Günter Grass

German writer, printmaker and sculptor, born in the Free City of Danzig; winner of the Nobel Prize in Literature (1999), Honorary Citizen of the City of Gdańsk (1993), citizen of Lübeck by choice. He received the title of Doctor Honoris Causa from the University of Gdańsk (1993) for his outstanding literature and his contribution in the Polish-German reconciliation. He was an omnicreative and engaged artist, active in many areas of artistic and social life. Believing in the power of word, he had the courage to try to change the world after the catastrophe of the Second World War, accounting for the German past and memory.

1927 Gdańsk Lubeka 2015 
Last meeting with the members of the Günter Grass Association,
Sopot, October 2014. Photo by Wojciech Charkin

Grass was born on October 16th, 1927 in the Free City of Danzig, into a German-Kashubian family. He grew up in today’s Lelewela Street in Gdańsk-Wrzeszcz (formerly Labesweg in Langfuhr). In September 1944 , the seventeen-year-old Grass was conscripted to the Waffen-SS. Over the last months of the war and into 1946, he was held in  prisoner of war camps in Bavaria. After the war, he studied at the Academies of Fine Arts in Düsseldorf and Berlin. Since 1945, he advocated for the reconciliation between Poles and Germans. He supported Willy Brandt’s Eastern policy. In 1992, Grass established a foundation in Berlin, in the name of another Gdańsk-born artist – Daniel Chodowiecki. Its aim is to enhance the cooperation between German and Polish artists.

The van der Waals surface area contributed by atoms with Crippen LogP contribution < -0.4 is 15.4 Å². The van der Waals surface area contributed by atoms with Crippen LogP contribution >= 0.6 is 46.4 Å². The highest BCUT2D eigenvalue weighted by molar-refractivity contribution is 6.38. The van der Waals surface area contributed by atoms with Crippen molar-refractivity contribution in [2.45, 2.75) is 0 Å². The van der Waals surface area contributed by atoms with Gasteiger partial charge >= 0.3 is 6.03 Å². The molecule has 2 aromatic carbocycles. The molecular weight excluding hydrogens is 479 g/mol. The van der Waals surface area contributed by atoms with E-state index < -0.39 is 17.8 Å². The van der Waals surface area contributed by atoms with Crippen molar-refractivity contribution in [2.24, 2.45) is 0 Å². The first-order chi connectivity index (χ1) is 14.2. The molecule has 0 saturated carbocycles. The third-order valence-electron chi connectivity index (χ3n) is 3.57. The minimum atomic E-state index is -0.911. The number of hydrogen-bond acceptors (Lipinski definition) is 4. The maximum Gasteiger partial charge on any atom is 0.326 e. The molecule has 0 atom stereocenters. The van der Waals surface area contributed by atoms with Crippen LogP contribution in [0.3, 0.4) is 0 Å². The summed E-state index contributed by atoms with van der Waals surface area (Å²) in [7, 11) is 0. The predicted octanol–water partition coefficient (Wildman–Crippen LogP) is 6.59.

“The Danzig Trilogy” encompassing The Tin Drum, Cat and Mouse and Dog Years brought Grass world-wide recognition. Through these books he introduced Gdańsk, as well as the Kashubian and Pomeranian regions – a microcosm of the Polish-German frontier – into international literature. Shaped by the cultural experience of his multiethnic family, he searched for the “third ways” which would constitute an alternative to the nation-based narrations. He pictured the man and the society within a cultural liaison, on the crossroads of ideologies, also mindful of the “counter-memory” represented by minorities. In this way, Günter Grass is considered the first post-war writer who, in his novels originating from Gdańsk and Pomerania, integrated the German, Kashubian, Polish and Jewish narrations about the common, yet divisive, past.


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